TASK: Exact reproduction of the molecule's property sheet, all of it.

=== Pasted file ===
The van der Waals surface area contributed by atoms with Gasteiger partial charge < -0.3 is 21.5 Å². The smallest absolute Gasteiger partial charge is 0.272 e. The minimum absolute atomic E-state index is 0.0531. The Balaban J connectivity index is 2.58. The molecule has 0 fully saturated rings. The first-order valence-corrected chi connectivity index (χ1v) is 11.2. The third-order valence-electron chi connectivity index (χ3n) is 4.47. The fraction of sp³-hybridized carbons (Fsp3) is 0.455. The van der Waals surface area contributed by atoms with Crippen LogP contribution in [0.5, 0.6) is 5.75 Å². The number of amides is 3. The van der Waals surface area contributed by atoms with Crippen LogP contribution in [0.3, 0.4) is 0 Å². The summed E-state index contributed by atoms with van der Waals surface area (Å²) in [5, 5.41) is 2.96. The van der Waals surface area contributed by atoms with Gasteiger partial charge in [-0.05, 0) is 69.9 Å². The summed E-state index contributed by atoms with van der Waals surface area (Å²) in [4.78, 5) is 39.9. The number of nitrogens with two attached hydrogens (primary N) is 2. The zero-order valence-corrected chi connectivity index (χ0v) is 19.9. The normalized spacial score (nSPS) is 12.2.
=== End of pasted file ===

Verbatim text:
The van der Waals surface area contributed by atoms with Gasteiger partial charge < -0.3 is 21.5 Å². The smallest absolute Gasteiger partial charge is 0.272 e. The minimum absolute atomic E-state index is 0.0531. The Balaban J connectivity index is 2.58. The molecule has 0 fully saturated rings. The first-order valence-corrected chi connectivity index (χ1v) is 11.2. The third-order valence-electron chi connectivity index (χ3n) is 4.47. The fraction of sp³-hybridized carbons (Fsp3) is 0.455. The van der Waals surface area contributed by atoms with Crippen LogP contribution in [0.5, 0.6) is 5.75 Å². The number of amides is 3. The van der Waals surface area contributed by atoms with Crippen LogP contribution in [0.3, 0.4) is 0 Å². The summed E-state index contributed by atoms with van der Waals surface area (Å²) in [5, 5.41) is 2.96. The van der Waals surface area contributed by atoms with Gasteiger partial charge in [-0.05, 0) is 69.9 Å². The summed E-state index contributed by atoms with van der Waals surface area (Å²) in [4.78, 5) is 39.9. The number of nitrogens with two attached hydrogens (primary N) is 2. The zero-order valence-corrected chi connectivity index (χ0v) is 19.9. The normalized spacial score (nSPS) is 12.2.